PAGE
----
3 Ways to Engage With Colleagues During the Great Resignation

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A lot of people feel totally disconnected from their colleagues and peers right now.

There are several factors at play here.

First of all, remote work arrangements naturally put physical and figurative distance between us. The informal, casual interactions we used to have when we consistently shared the same physical space are missing.

We can try to simulate this socialization by asking everyone about their weekend at the start of a ZOOM call, but it isn’t the same.

Secondly, a lot of turnover is happening at the moment. That is why 2021 is being called the Year of the Great Resignation.

As a result, even if you are the most senior person in your department, the new faces around you may make you feel like the new kid on the block.

Similarly, as people change, so do systems. New hires start and old processes are adapted. Or in some cases, forgotten entirely.

If there are more new hires starting than established colleagues sticking around, the processes and procedures are likely to be impacted.

What can we do to cope?

How can you ensure the reputation you’ve worked so hard for over years is maintained?

Given the upheaval that’s occurred over the past 18 months, it would be well worth it for companies to re-on-board everyone.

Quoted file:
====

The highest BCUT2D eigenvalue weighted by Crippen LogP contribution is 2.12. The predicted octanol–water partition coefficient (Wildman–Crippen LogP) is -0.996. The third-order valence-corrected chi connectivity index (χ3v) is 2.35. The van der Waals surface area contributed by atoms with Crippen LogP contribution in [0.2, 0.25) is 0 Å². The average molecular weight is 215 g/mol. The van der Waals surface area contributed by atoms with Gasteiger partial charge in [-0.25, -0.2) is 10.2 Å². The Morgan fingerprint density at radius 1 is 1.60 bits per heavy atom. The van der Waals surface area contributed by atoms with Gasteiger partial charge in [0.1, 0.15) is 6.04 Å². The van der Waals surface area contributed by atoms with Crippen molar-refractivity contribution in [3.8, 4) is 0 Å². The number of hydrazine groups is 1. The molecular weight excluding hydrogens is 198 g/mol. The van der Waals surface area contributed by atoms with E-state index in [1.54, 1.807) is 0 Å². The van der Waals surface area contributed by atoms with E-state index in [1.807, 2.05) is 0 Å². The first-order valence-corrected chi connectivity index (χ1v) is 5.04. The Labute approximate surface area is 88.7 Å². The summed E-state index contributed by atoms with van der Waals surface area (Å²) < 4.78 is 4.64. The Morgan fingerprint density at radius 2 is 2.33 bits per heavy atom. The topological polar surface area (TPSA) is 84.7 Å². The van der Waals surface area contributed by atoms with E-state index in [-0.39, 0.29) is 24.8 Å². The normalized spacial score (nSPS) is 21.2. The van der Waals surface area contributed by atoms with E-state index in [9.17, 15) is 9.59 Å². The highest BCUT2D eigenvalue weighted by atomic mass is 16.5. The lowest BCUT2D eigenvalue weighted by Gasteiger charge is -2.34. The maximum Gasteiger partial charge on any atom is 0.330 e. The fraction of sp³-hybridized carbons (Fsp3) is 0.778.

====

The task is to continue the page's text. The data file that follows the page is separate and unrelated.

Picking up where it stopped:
Short of doing that, here are a few ways you can re-establish your own standing within the organisation and help mentor new hires in a way that stimulates cohesion:

If you feel separated or that the group is divided, how to do you think the rookies are feeling?

Establishing connections doesn’t have to be overly involved or difficult.

Make a point to say, “Welcome” to new colleagues. Take it a step further by offering to show them the ropes and asking if they have any questions.

Before worrying that you have to “babysit,” remember this:

If new employees don’t feel a connection with someone at work, chances are high they will leave.

People hired immediately before or during the pandemic may not have been fully integrated into the team due to the sudden work from home orders. As a result, many have since left those jobs.

If you don’t want a revolving door of new hires in, and then out, every few months, it is worth investing a little time to help them acclimate.

When teams work together over the course of months and years, they learn each other’s strengths and shortcomings.

When you suddenly have a lot of new colleagues, they don’t know your skillset and you don’t know theirs.

The sooner the inventory of knowledge is established, the sooner everyone can play to their strengths.

Determine communications protocols and meeting guidelines.

You can let these behaviors evolve on their own, but that could result in someone being left behind. It is much easier to have these conversations upfront and purposefully agreed upon by the group.

Ultimately, employers don’t want their staff feeling out of place and disconnected from one another.

The future of the workplace is still very much in flux. Most companies aren’t sure how they want to move forward with remote work arrangements and team members based in different locations.

But for now, these suggestions should help in getting you and your colleagues interacting more cohesively and feeling more confident with one another.